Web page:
Gigabyte GA-P55M-UD2 - P55 uATX Goodness for Under $105 - Updatedby Gary Key on August 28, 2009 12:00 PM EST
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- Gary's First Looks
We will finish up our P55 previews this weekend (or later) with a couple of new boards from ASUS and Biostar. In the meantime, I just wanted to comment on the Gigabyte GA-P55M-UD2. I have over a dozen P55 boards in the labs with several more arriving shortly. Already, two motherboards have risen to the top in regards to overclocking performance and a couple of boards have really impressed me with their balance of great performance and excellent feature sets.
That said, this particular board has been the most fun so far in testing. However, I will confess that I am partial to solid performing, budget priced, uATX form factor boards so my comments on these products tend to have some rah-rah in them if they perform well. Speaking of performance, I cannot comment on the numbers due to the NDA. Even though we have half a dozen retail purchased processors, memory kits, coolers, and this motherboard, Intel is sticking to their guns about violating the NDA release on i5/P55.
So that leaves me with providing vague comments like the board having a very good performance to price ratio. Maybe something along the lines of "I just cannot believe it does not cost more" is appropriate considering the feature set and performance compared to a few other boards.
This does not mean the board is going to hit 272 Bclks or provide class leading performance. It just means that spending less than $105 for this board and pairing it up with a Core i5-750 is going to lead to some fun times for the P55 budget seekers, HTPC groupies, or the SFF gaming crowd. We have word from ASRock and Foxconn that they will be providing $100 uATX P55 boards but we have not seen the feature sets yet.
Let's take a quick look at the GA-P55M-UD2. I forgot to mention, you can purchase this board now (as we did) from Provantage for less than $105. Update - The board is sold out again but should be in back in stock shortly, probably at less than $100.
Considering the limited board space, Gigabyte did a very good job fitting all of the peripherals onto this board. About the only negatives we can think of is the continued inclusion of the floppy drive port and the lack of passive cooling for the MOSFET area. The board only sports two fan headers so that might also be a problem for users with two or more 3-pin case fans. The board does support CrossFireX operation although we highly recommend against this setup as the second PCIe x16 slot is actually an x4 electrical slot running off the P55 chipset. The board contains Gigabyte's UltraDurable 3 technology that features their 2oz. copper based PCB, solid capacitors, low RDS(on) MOSFETs, and ferrite core chokes.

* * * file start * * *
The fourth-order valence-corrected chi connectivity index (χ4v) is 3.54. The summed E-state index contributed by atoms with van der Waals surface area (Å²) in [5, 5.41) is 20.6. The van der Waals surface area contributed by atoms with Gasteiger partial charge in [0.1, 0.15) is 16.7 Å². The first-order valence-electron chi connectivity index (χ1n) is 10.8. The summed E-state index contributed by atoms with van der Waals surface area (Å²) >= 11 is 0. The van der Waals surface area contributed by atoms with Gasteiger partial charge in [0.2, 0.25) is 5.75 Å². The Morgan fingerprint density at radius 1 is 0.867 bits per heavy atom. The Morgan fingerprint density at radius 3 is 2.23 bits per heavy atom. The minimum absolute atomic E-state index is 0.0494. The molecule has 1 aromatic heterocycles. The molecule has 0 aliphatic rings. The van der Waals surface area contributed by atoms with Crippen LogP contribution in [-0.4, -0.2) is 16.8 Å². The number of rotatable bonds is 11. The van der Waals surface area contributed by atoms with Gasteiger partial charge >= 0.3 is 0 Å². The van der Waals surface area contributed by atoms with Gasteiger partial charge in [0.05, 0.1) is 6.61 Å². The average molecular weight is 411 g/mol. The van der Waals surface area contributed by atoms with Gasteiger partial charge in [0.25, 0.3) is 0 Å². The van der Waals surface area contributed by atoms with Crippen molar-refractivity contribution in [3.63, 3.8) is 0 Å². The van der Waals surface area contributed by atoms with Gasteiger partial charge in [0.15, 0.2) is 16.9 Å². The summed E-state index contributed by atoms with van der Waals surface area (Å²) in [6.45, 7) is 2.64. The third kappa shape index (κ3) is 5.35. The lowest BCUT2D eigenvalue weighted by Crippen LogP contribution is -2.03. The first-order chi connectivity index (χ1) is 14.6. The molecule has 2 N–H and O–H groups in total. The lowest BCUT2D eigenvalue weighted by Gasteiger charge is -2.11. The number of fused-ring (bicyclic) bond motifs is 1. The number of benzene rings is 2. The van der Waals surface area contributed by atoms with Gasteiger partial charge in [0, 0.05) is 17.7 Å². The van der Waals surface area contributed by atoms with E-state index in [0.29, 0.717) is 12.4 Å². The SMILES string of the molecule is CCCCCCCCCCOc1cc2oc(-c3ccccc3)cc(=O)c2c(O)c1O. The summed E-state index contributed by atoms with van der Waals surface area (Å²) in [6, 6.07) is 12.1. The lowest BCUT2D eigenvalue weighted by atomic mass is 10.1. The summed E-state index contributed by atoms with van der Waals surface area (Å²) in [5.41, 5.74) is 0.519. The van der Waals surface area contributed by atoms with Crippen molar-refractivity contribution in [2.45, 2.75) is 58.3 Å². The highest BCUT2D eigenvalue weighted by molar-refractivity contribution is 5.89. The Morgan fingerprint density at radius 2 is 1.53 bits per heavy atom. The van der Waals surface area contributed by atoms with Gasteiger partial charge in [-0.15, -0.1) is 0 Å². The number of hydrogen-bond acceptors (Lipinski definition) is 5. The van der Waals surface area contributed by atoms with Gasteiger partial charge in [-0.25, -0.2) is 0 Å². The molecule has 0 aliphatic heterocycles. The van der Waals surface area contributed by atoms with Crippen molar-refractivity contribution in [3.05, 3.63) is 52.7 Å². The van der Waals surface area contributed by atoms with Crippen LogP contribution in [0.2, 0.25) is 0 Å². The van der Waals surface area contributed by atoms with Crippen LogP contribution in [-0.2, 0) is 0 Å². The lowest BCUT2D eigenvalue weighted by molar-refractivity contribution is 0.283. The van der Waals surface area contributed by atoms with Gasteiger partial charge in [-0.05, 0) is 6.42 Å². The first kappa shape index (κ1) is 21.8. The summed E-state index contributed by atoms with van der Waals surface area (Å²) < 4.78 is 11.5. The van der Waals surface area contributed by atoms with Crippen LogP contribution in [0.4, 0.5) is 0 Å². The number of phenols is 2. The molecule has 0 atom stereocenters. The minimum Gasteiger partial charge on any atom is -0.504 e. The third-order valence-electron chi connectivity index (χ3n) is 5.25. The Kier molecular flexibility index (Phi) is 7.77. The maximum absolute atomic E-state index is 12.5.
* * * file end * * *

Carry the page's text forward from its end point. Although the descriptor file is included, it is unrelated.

Gigabyte utilizes a solid six-phase PWM setup on this board. The CPU area is open for the most part and will accommodate larger coolers like the Thermalright MUX 120. Large push/pull coolers like the Vigor Monsoon III LT will block the first DIMM slot. If you plan on running this board with Bclk rates above 170 or so, we suggest additional airflow across the MOSFETs to ensure 24/7 stability when overclocking.
The IDE port, 24-pin ATX power connector, and the four DIMM slots are located in the lower right hand corner of the board. This board supports dual channel memory configurations and 16GB of DDR3 memory when using 4GB DIMMS. Installing the memory with a video card inserted in the first slot is difficult but not impossible.
There are five (blue) SATA 3Gb/s ports provided by the P55 chipset that support RAID 0, 1, 5, 10. The sixth port available on the P55 (under the blue heatsink) is utilized on the I/O panel for eSATA. Gigabyte includes the JMicron JMB363 3Gb/s SATA chip that drives the two white SATA ports and provides IDE support. The front panel header, two USB headers, and the IEEE 1394a header are located at the edge of the board.
Gigabyte includes two PCIe x16 slots (x16 operation for the first slot, x4 operation for the second slot) and two PCI slots. The first PCI slot will be unavailable when utilizing a dual slot video card.
Last but not least is the I/O panel. We have ten USB 2.0 ports (total of fourteen on the board), combination PS/2 port, single eSATA port, IEEE 1394a port offered by the TI TSB43AB23 chipset, Gigabit Ethernet LAN port via the Realtek RTL8111D chipset, optical out/coaxial out S/PDIF ports, and the audio panel that provides 8-channel audio output via the Realtek ALC 888B HD audio codec.
Apparently this preview did not have enough substance in it according to a few reader comments. I totally agree. However, I will state this one more time, we are bound by an NDA and cannot provide that substance for another week or so. That said, we can now show the general layout of the BIOS, thus providing a little more substance than we had yesterday. I will leave it at that for now.